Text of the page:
Beaverbrook: now we are talking about procurement over the next 8 months. Then we can give more. In our proposal we have reached the limit of possibilities. Of course, it will be necessary to keep the Arkhangelsk port open.
Harriman: where would you like the American tanks to be sent ‐ to Arkhangelsk, Vladivostok or via Iran? This issue, of course, can be resolved in the commission, if we cannot make a decision now.
Stalin: to Arkhangelsk, closer to the front.
Beaverbrook: there are very few cranes there, to my knowledge.
Stalin: the number of cranes can be increased.
Beaverbrook: letʹs move on to aviation now. We will be sending out 200 fighters per month from the UK for 8 months and more thereafter. If we do not agree to make any changes to the types of fighters, we intend to send hurri‐cannons, spitfires or other types. Weʹll have to send them by sea to Arkhangelsk (it is impossible to send them by air), of course, disassembled.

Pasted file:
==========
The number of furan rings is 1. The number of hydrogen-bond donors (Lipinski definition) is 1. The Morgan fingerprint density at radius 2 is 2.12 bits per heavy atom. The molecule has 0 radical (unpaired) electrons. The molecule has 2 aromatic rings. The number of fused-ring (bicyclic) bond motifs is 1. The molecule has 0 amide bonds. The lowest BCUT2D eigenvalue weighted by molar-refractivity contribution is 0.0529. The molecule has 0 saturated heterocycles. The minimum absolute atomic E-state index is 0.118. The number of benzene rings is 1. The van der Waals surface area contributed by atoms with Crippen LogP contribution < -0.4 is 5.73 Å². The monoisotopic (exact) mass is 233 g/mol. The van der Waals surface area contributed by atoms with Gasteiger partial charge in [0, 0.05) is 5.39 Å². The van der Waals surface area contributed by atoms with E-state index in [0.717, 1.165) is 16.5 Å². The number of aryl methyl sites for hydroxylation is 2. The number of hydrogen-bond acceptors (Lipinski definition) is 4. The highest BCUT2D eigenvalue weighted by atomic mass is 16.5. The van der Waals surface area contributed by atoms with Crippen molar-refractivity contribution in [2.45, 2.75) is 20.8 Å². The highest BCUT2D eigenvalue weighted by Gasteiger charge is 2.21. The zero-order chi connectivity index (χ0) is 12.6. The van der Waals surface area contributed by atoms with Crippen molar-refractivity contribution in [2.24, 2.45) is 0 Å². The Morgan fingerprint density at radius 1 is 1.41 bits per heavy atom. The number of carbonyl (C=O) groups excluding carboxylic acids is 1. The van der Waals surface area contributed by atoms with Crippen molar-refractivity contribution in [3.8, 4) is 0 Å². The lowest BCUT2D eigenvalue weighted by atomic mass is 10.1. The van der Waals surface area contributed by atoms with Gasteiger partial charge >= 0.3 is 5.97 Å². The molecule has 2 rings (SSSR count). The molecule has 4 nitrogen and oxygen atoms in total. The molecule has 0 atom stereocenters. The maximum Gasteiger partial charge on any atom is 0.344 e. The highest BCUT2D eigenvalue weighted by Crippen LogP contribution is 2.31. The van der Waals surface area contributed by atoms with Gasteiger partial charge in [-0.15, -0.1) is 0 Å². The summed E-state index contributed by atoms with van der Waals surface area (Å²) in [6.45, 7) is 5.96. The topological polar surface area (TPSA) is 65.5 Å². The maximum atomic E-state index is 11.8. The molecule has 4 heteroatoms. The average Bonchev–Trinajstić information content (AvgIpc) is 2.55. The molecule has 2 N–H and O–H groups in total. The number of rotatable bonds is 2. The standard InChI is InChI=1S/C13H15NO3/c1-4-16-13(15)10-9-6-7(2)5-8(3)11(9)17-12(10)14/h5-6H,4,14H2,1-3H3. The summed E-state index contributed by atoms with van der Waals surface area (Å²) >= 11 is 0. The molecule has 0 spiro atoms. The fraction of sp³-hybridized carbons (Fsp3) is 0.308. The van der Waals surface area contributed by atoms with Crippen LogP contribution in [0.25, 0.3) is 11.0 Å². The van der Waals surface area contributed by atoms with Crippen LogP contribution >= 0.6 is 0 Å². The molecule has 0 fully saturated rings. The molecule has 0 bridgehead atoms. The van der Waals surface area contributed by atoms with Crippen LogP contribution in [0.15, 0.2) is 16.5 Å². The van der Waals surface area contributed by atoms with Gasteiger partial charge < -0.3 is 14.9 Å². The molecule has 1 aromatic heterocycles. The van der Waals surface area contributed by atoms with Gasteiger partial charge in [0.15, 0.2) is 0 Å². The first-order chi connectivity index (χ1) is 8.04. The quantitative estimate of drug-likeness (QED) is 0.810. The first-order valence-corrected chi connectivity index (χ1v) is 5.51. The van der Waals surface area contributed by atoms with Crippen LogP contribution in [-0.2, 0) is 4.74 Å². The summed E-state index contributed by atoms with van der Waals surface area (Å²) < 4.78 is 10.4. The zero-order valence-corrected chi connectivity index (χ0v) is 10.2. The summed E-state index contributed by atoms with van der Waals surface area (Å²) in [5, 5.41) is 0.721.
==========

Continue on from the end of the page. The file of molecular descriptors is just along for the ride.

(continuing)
Stalin: canʹt Lord Beaverbrook say what the weight of the hurricanes and spitfires is.
Beaverbrook: I canʹt say now.
Stalin: what motors?
Beaverbrook: 800 horsepower Merlin, Rolls Royce motors. These fighters saved the UK.
Stalin: as far as I know from the literature, the power should be 1000 horsepower.
Beaverbrook: quite possibly. Tomorrow I can tell you more precisely.
Stalin: will the oil (other necessary items) be supplied with weapons?
Beaverbrook: yes, guns and ammunition.
Stalin: it is advisable to have ammunition for each aircraft for 20 sorties. ʺtomahawksʺ had ammunition only for 4‐5 sorties, which our pilots consider very insufficient.